Low rates here to stay?

The Fed has it decided to keep its target for what's known as the federal funds rate at a range of between 0% and 0.25%.

The central bank slashed the rate to that ultra-low level last month as the severity of the coronavirus crisis was becoming clear.

Things aren't getting better, Fed policymakers said in their statement on Wednesday.

"The ongoing public health crisis will weigh heavily on economic activity, employment, and inflation in the near term, and poses considerable risks to the economic outlook over the medium term," the Fed said.

The Federal Reserve's extreme measures could very well extend for the next decade, says Aaron Brachman, managing director of the Washington Wealth Group in Washington, D.C.

"This may sound dramatic, but think about the economic damage currently taking place," Brachman says. "In one month, we have seen all of the jobs created within the last decade be lost. The longer that this shock goes on, the damage gets exponentially worse."

The impact for mortgage rates

The interest rate maneuvers by the Fed have a direct impact on lending costs that are tied to the prime rate — including credit card interest rates and the rates on home equity lines of credit, or HELOCs.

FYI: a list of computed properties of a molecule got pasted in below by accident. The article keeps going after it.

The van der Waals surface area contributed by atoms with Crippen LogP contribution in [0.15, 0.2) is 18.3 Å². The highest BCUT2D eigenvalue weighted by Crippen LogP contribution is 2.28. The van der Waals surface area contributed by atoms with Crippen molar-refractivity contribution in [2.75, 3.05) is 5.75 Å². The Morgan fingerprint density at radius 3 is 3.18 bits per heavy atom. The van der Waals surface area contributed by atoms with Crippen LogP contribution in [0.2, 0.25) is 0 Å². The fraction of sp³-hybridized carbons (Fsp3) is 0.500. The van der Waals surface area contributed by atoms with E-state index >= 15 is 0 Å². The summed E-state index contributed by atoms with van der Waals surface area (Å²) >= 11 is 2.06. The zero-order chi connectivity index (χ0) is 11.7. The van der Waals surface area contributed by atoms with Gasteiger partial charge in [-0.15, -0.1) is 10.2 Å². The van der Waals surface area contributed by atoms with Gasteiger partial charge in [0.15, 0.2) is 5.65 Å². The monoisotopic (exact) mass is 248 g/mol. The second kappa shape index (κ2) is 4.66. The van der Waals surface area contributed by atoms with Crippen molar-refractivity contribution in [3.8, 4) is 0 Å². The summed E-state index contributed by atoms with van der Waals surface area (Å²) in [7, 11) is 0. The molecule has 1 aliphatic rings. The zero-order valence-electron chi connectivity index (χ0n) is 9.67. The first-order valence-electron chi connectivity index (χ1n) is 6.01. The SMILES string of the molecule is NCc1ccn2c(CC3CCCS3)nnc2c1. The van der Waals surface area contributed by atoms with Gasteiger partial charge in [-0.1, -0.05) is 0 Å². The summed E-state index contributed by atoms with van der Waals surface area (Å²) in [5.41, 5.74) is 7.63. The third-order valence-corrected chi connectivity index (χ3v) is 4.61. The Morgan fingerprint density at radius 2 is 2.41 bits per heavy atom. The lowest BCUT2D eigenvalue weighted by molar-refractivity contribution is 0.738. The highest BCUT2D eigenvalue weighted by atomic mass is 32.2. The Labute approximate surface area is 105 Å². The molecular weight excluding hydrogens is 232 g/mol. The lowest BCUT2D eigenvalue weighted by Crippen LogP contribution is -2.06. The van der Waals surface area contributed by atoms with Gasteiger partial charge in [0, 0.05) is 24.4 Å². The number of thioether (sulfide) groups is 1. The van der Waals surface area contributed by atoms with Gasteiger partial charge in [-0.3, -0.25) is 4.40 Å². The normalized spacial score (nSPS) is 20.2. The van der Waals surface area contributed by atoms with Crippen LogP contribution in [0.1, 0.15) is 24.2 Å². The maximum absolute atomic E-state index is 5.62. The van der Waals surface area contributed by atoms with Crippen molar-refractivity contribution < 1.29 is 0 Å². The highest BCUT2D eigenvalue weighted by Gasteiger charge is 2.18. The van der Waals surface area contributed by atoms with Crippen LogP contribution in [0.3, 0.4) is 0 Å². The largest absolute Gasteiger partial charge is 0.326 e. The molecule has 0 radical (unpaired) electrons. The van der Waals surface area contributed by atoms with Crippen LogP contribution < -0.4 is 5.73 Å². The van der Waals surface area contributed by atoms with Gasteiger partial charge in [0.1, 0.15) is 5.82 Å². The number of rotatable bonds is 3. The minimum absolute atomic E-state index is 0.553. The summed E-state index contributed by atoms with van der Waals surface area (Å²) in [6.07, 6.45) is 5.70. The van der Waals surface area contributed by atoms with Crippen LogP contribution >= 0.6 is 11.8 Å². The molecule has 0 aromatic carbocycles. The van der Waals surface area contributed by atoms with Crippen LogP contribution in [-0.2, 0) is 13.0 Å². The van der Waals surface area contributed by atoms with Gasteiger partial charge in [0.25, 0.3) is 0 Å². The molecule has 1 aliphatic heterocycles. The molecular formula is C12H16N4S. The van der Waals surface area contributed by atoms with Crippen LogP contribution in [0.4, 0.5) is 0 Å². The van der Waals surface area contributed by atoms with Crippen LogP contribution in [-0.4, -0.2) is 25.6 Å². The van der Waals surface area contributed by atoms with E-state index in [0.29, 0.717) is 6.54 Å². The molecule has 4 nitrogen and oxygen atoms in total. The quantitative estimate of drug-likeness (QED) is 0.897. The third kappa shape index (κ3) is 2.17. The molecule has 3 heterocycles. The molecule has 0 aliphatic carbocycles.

The Fed's federal funds rate does not have a close connection to the long-term rates on home loans, like 30-year fixed mortgage rates. In fact, there have been times when the Fed has moved in one direction and fixed mortgage rates have gone in the other.

But during these times of COVID-19 chaos, the central bank's record-low rates have been indirectly contributing to big declines in mortgage rates. Hours before the Fed issued its statement, the Mortgage Bankers Association said rates on home loans hit a new all-time low in its weekly survey.

Mortgage rates could go down a bit more — but don't hold your breath waiting to see 0% home loans, says Brachman.

"Mortgage Interest rates are extremely low, they are not going to go much lower in the short term," he says. "If interest rates continue to stay at these low levels for several years, then mortgage rates will likely drift a little lower."

Mortgage rates are unpredictable, so never try to "time the market" and wait for even better rates to come along. If you're looking to buy a home or refinance and spot a great rate that would work well for you, try to lock it so you won't lose out.

Take a look at today's best mortgage rates where you are:

About the Author

Doug Whiteman

Doug Whiteman


Doug Whiteman is the editor-in-chief of MoneyWise. He has been quoted by The Wall Street Journal, USA Today and CNBC.com and has been interviewed on Fox Business, CBS Radio and the syndicated TV show "First Business."